Old Homestead Wild Cherry Bitters – Green

Provenance: Sandor P. Fuss Collection

We are pleased to have on display two unique Old Homestead Wild Cherry Bitters figural cabins. This would be the emerald green glass example and the cobalt blue Old Homestead Wild Cherry Bitters.

Old Homestead Wild Cherry Bitters bottles can be found in a stunning array of glass colors such as all shades of amber and yellow, lime, puce, green, and cobalt blue.

Our square green glass figural cabin bottle has a framed 12-pane window on two opposite sides with a center panel door with a latch and hinges. The fourth panel is blank and reserved for a paper label. Stacking, horizontal slats fill in the areas around the windows and door. There is a shingled roof with four pitches with embossed copy reading ‘OLD HOMESTEAD WILD CHERRY BITTERS’ on one pitch over the door side and ‘PATENT’ on the opposite pitch. Typically the mouth is a long tapered collar and the base is smooth. Our green example has a long tapered collar and ring for the applied mouth. There is a threaded glass stopper which is unique for this bottle.

There are a number of variants of this bottle when looking at the window panes, roof shingles, and with the door ending above the base and the door going to the bottom of the bottle.

Old Homestead Wild Cherry Bitters was trade marked in June 1863 by George Scott from Rome, New York. His design was patented in 1864 and was marketed by Thomas B. Slingerland & Company. They were partners.

George Scott was born in England in 1827 and was one of Rome, New York’s oldest and best-known residents. He came to the United States as a young child with his family and initially resided in Troy, New York. As a teen, Scott learned the printing trade from Horace N. Bill, who at that time published the Old Roman Citizen. After completing his apprenticeship, he and Alfred Sandford purchased the paper, their firm being called Sandford & Scott.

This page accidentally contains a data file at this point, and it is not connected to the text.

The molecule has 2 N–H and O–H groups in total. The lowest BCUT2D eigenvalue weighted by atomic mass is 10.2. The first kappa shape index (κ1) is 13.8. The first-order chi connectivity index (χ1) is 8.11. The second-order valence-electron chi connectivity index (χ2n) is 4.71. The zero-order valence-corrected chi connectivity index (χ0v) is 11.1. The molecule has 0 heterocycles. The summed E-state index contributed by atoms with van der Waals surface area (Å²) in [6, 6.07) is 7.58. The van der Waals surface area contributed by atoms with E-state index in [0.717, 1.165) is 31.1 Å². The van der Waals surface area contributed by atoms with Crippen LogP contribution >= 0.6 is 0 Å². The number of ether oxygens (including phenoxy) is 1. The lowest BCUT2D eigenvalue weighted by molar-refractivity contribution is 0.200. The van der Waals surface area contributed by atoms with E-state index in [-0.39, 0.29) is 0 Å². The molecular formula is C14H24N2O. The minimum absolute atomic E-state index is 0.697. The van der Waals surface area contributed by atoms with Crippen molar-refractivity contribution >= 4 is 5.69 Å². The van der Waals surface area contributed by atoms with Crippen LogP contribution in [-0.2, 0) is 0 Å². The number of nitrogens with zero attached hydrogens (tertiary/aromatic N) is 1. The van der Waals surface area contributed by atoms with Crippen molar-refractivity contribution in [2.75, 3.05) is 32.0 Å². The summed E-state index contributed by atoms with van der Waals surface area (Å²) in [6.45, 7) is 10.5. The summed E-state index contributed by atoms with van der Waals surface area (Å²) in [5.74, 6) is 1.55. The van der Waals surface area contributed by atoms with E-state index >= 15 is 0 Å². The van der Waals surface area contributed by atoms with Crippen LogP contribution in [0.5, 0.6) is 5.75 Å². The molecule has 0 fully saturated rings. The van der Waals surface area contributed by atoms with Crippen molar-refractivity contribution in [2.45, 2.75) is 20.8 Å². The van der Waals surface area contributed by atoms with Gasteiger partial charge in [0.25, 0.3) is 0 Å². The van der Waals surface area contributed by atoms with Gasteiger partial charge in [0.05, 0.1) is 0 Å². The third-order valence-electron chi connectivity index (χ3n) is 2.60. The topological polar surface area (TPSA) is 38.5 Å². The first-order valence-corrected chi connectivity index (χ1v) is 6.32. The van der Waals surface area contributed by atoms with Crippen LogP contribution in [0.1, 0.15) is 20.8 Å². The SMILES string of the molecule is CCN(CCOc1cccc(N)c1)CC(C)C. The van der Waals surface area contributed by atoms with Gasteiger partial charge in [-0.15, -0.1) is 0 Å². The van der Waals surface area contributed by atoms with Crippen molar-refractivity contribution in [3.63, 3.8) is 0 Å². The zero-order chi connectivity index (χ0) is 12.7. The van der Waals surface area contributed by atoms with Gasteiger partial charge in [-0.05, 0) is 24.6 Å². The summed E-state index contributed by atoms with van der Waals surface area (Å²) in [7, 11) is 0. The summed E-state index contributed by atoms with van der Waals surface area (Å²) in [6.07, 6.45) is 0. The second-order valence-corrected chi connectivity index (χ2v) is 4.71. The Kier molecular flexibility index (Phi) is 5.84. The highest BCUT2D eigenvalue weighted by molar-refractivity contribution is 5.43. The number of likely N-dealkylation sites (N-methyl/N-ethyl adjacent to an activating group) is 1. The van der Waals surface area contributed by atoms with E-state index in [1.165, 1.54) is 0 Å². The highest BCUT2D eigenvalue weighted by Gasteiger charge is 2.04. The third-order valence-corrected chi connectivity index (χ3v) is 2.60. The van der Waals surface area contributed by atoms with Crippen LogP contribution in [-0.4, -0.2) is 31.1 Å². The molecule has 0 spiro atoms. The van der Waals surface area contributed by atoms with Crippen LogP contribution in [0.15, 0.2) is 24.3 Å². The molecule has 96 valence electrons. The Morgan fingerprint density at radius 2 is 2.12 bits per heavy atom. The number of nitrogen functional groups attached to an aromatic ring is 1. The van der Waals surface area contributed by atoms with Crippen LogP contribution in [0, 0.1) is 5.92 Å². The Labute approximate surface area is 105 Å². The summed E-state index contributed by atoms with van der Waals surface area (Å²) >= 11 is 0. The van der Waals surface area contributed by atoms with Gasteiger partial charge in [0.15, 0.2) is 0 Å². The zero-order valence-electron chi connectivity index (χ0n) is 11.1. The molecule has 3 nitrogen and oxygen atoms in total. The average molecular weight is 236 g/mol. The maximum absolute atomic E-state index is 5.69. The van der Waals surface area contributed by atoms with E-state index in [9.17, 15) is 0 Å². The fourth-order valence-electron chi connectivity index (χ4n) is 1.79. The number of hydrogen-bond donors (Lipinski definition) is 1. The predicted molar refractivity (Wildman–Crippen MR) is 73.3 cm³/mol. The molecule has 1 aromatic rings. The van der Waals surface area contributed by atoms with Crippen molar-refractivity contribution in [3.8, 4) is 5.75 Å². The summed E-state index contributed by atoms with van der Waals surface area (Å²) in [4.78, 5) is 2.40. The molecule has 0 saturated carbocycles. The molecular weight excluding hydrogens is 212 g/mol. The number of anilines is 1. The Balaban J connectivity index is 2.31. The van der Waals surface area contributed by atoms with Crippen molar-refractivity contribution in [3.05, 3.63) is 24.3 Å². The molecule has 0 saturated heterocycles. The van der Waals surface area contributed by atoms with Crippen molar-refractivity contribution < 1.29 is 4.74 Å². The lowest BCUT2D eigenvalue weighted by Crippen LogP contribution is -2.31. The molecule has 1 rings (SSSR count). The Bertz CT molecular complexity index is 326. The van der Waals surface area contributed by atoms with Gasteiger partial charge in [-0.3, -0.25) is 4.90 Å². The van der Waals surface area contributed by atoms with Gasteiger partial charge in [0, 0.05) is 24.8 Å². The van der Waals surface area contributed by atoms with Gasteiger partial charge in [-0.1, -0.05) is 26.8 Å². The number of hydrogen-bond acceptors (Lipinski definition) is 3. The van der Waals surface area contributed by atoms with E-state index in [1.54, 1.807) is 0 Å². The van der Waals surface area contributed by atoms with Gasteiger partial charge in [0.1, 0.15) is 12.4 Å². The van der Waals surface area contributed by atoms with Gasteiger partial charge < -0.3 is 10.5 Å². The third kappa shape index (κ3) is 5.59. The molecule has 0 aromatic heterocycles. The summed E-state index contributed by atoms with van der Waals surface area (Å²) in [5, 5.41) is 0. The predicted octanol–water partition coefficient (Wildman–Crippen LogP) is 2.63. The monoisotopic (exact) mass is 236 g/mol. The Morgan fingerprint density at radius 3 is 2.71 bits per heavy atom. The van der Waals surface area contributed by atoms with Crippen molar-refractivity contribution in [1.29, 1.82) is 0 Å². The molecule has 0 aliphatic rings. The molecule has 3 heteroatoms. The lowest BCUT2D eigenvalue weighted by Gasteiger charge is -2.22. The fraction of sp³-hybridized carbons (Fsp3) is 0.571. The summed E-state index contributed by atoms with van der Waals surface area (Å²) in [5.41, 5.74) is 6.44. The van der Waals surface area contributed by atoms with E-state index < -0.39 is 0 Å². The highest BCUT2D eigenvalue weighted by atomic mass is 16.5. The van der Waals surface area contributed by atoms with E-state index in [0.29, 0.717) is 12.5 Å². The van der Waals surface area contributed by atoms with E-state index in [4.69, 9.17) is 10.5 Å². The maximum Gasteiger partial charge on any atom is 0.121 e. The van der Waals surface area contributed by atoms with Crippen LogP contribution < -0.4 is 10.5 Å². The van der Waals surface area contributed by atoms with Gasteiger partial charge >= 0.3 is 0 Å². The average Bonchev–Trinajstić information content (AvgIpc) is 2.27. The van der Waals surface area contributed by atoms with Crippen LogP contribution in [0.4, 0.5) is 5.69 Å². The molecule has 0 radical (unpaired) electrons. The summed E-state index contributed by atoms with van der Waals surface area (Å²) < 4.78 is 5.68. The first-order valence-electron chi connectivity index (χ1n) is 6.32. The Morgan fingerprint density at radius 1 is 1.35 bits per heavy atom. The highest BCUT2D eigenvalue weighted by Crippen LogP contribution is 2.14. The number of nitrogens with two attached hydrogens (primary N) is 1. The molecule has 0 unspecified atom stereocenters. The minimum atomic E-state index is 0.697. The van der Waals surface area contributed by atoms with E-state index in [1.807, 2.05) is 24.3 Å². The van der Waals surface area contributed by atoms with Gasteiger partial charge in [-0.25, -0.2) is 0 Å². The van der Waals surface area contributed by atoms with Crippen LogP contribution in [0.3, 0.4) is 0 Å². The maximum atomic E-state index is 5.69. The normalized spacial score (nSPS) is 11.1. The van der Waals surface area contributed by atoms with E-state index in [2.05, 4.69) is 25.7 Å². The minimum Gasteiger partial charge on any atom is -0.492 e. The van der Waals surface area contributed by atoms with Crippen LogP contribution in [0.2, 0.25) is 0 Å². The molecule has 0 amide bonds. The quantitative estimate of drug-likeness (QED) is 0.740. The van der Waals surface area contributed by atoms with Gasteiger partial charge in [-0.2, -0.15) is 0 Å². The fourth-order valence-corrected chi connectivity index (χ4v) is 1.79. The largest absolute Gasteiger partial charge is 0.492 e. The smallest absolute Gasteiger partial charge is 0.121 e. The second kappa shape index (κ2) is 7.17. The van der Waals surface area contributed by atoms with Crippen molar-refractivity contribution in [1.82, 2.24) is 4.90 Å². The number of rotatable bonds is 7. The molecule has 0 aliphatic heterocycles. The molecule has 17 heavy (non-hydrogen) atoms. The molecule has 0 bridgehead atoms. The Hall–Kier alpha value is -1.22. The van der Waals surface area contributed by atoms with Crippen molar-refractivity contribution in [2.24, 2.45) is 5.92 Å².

George Scott later disposed of his interest in the paper and entered the drug business on Dominick Street in Troy, eventually becoming the sole owner of a drug store. After a few years, Scott disposed of this business and moved to New York City and opened up a drug store on Beekman Street.

While in New York, Scott perfected the formula for Old Homestead Wild Cherry Bitters, and returning to Rome, began its manufacture and sale on an extensive scale, partnering with Thomas Butler Slingerland. Their headquarters in Troy was on South James Street opposite Stanwix Hall. Slingerland was primarily a tobacco and cigar dealer. He sold the bitters at No. 69 Beekman Street in New York City.

The following notice was promptly posted in Pittsburgh, “A $200,000 Contract. The enterprising firm of our Glass Works a few days ago contracted to furnish T. B. Slingerland & Co., of New York, proprietors of the “Old Homestead Wild Cherry Bitters,” $200,000 worth of Bitter bottles in one year.” Allegheny Herald, Pa. The notice does not specifically state the glass works but it is believed to be referring to McKee & Brothers in Pittsburgh, Pennsylvania.

The Carlyn Ring and W.C. Ham listing in Bitters Bottles Supplement 2 is as follows:

O 37 // s // OLD / HOMESTEAD / WILD CHERRY / BITTERS / motif of shingles // PATENT // sp // motif shingles // 
L … Old Homestead Wild Cherry Bitters, Sold by T. B. Slingerland & Co., No. 69 Beekman St., N. Y. 
9 7/8 x 2 7/8 x (5 7/8) 3/16  
Square cabin, LTC, Applied mouth; Amber, Common; Yellow, Lime, Puce and Olive yellow, Rare; Cobalt blue, Extremely rare; Green and Amber with inside screw and glass stopper – Extremely rare 
There are a number of variants of this 15-pane window bottle when looking at the window, roof shingles and with the door ending above the base and the door going to the bottom of the bottle. These second door examples seem to be taller bottles. 
The cobalt blue example and the emerald green with screw top example are considered among the top bitters bottles. They are unique.

Support: Reference to Bitters Bottles by Carlyn Ring and W. C. Ham. Use of Old Homestead Wild Cherry Bitters illustration courtesy Bill Ham.

Support Images: Examples from the Jeff Burkhardt, Ferdinand Meyer V and Sandor P. Fuss Collections.

Support: Reference to Log Cabin Series – Old Homestead Wild Cherry Bitters

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